Endocrine Tumors

Annals of Surgical Oncology

, Volume 19, Issue 11, pp 3486-3490

Surveillance of Small Rectal Carcinoid Tumors in the Absence of Metastatic Disease

  • Sara E. MurrayAffiliated withSection of Endocrine Surgery, Department of Surgery, University of Wisconsin
  • , Rebecca S. SippelAffiliated withSection of Endocrine Surgery, Department of Surgery, University of Wisconsin
  • , Ricardo LloydAffiliated withDepartment of Pathology and Laboratory Medicine, University of Wisconsin
  • , Herbert ChenAffiliated withSection of Endocrine Surgery, Department of Surgery, University of Wisconsin Email author 

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The incidence of rectal carcinoids is rapidly increasing, typically presenting as small (<1.0 cm), localized tumors. Although the evaluation of rectal carcinoids on presentation is well standardized, surveillance after resection has not been well established.


A prospective database documented patients with rectal carcinoids at our institution between January 1995 and September 2011. Information collected included patient and tumor characteristics, treatment method, surveillance schedule, recurrence, and survival.


Twenty-eight patients with rectal carcinoid were identified. Ten patients were excluded for tumors >1 cm, known metastases at presentation, <6 months follow-up, or previous resections. The mean age of the remaining patients was 56 ± 3 years, and 61 % of the patients were female. All patients were diagnosed at endoscopy, with 50 % diagnosed incidentally on screening endoscopy. Treatment methods included endoscopic therapy (n = 13, 72 %), transanal excision (n = 3, 17 %), and transanal endoscopic microsurgery (n = 1, 5.5 %). One patient (5.5 %) received no additional invasive therapy after diagnostic endoscopy. The mean tumor diameter was 4.6 ± 0.5 mm. The average length of follow-up was 5.4 ± 0.9 years, with a median number of 2 follow-up endoscopies (range 0–6). Two patients (11 %) died within the follow-up period from noncarcinoid causes. Importantly, no surviving patients developed local or distant recurrence with up to 12.3 years of follow-up.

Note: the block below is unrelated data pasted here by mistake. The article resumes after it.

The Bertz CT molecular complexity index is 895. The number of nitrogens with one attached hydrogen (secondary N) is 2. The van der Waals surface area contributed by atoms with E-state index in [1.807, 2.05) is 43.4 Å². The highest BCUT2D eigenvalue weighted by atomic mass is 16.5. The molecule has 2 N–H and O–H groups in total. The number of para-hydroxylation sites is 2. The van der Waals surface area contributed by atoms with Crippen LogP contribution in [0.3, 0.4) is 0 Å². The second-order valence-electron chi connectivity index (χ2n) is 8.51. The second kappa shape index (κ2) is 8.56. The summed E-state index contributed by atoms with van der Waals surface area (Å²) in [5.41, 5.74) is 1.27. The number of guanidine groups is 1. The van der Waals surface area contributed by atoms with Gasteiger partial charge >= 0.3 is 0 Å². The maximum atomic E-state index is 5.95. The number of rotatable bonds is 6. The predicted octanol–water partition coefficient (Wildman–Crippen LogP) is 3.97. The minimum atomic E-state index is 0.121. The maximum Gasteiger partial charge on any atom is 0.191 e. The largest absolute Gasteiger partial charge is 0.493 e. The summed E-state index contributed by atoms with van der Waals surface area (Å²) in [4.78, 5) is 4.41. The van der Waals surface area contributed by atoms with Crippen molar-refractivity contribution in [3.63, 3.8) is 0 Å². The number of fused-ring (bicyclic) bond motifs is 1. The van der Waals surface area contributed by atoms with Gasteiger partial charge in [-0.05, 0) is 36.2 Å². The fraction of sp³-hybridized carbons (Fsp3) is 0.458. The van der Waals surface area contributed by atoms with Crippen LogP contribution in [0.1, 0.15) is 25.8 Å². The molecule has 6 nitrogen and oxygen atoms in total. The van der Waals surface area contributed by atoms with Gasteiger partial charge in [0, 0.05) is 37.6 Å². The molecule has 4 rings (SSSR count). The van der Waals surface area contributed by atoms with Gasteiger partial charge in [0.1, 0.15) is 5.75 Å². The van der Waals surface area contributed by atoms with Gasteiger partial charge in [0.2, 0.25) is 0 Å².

On the basis of this experience, patients presenting with small (≤1.0 cm), nonmetastatic rectal carcinoids are unlikely to develop local or distant recurrence after resection. Aggressive surveillance with repeat endoscopies or other imaging studies after resection may be unnecessary in this patient population.